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Author Topic: Why would a blood sample turn pink with centrifugation?  (Read 3293 times)

Offline Squeak

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I'm faced with a pretty difficult question for an assessment. Basically, if I were to take a patient's blood sample, mix it with an isotonic solution and centrifuge it and it came out looking pink and straw like, what would cause this?

I was thinking perhaps the red blood cells absorbed too much water and burst, but this would not be the case seeing as the isotonic solution obviously allows osmosis yet prevents diffusion.

I think that the answers are pertaining to some sorts of diseases... any help welcomed, kudos for references.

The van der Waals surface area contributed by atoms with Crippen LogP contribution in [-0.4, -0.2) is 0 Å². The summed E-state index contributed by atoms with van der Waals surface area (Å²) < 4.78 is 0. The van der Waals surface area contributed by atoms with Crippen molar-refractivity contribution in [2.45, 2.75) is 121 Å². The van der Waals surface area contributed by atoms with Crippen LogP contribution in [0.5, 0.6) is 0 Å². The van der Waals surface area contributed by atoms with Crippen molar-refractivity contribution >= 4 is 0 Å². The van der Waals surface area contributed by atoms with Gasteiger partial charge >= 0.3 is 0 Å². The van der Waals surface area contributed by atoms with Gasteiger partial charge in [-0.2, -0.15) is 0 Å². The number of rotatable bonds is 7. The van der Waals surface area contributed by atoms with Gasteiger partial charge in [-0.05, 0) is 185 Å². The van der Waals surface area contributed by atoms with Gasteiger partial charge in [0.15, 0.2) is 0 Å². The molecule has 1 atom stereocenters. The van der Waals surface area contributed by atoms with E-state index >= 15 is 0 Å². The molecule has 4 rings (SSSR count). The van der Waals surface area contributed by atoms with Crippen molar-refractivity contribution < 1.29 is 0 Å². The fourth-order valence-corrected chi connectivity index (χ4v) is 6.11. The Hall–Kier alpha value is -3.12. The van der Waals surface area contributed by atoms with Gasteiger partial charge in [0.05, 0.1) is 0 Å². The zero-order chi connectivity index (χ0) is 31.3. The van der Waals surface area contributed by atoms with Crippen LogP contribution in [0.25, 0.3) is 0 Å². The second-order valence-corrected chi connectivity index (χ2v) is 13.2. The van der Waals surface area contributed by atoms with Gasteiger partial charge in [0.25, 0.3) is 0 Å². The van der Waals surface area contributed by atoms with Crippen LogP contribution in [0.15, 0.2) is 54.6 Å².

Shane.
« Last Edit: 08/12/2008 20:59:10 by chris »


 

Offline RD

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Re: Why would a blood sample turn pink with centrifugation?
« Reply #1 on: 02/12/2008 05:20:19 »
Hemolysis can be caused in-vitro by too high centrifuge rpm, or centrifuging for too long.
« Last Edit: 02/12/2008 05:22:01 by RD »
 

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Re: Why would a blood sample turn pink with centrifugation?
« Reply #1 on: 02/12/2008 05:20:19 »

 

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